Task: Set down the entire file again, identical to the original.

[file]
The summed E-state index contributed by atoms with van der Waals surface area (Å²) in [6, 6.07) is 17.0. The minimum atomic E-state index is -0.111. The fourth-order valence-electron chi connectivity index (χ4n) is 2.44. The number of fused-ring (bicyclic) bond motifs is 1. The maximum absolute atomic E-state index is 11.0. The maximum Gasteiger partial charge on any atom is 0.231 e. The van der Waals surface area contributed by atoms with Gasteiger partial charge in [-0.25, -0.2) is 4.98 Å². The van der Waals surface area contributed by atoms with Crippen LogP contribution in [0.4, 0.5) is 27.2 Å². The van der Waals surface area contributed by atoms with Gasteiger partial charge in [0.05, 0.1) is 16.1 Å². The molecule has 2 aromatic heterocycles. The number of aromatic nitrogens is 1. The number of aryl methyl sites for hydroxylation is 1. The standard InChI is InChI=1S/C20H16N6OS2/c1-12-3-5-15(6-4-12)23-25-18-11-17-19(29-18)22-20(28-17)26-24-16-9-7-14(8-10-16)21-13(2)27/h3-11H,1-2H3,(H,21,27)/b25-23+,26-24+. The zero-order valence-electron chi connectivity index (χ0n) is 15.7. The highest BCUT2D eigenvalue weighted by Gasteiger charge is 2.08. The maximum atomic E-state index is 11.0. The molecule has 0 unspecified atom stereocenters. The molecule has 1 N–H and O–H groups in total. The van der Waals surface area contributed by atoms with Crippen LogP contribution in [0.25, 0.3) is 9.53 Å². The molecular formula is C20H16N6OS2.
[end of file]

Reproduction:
The summed E-state index contributed by atoms with van der Waals surface area (Å²) in [6, 6.07) is 17.0. The minimum atomic E-state index is -0.111. The fourth-order valence-electron chi connectivity index (χ4n) is 2.44. The number of fused-ring (bicyclic) bond motifs is 1. The maximum absolute atomic E-state index is 11.0. The maximum Gasteiger partial charge on any atom is 0.231 e. The van der Waals surface area contributed by atoms with Gasteiger partial charge in [-0.25, -0.2) is 4.98 Å². The van der Waals surface area contributed by atoms with Crippen LogP contribution in [0.4, 0.5) is 27.2 Å². The van der Waals surface area contributed by atoms with Gasteiger partial charge in [0.05, 0.1) is 16.1 Å². The molecule has 2 aromatic heterocycles. The number of aromatic nitrogens is 1. The number of aryl methyl sites for hydroxylation is 1. The standard InChI is InChI=1S/C20H16N6OS2/c1-12-3-5-15(6-4-12)23-25-18-11-17-19(29-18)22-20(28-17)26-24-16-9-7-14(8-10-16)21-13(2)27/h3-11H,1-2H3,(H,21,27)/b25-23+,26-24+. The zero-order valence-electron chi connectivity index (χ0n) is 15.7. The highest BCUT2D eigenvalue weighted by Gasteiger charge is 2.08. The maximum atomic E-state index is 11.0. The molecule has 0 unspecified atom stereocenters. The molecule has 1 N–H and O–H groups in total. The van der Waals surface area contributed by atoms with Crippen LogP contribution in [0.25, 0.3) is 9.53 Å². The molecular formula is C20H16N6OS2.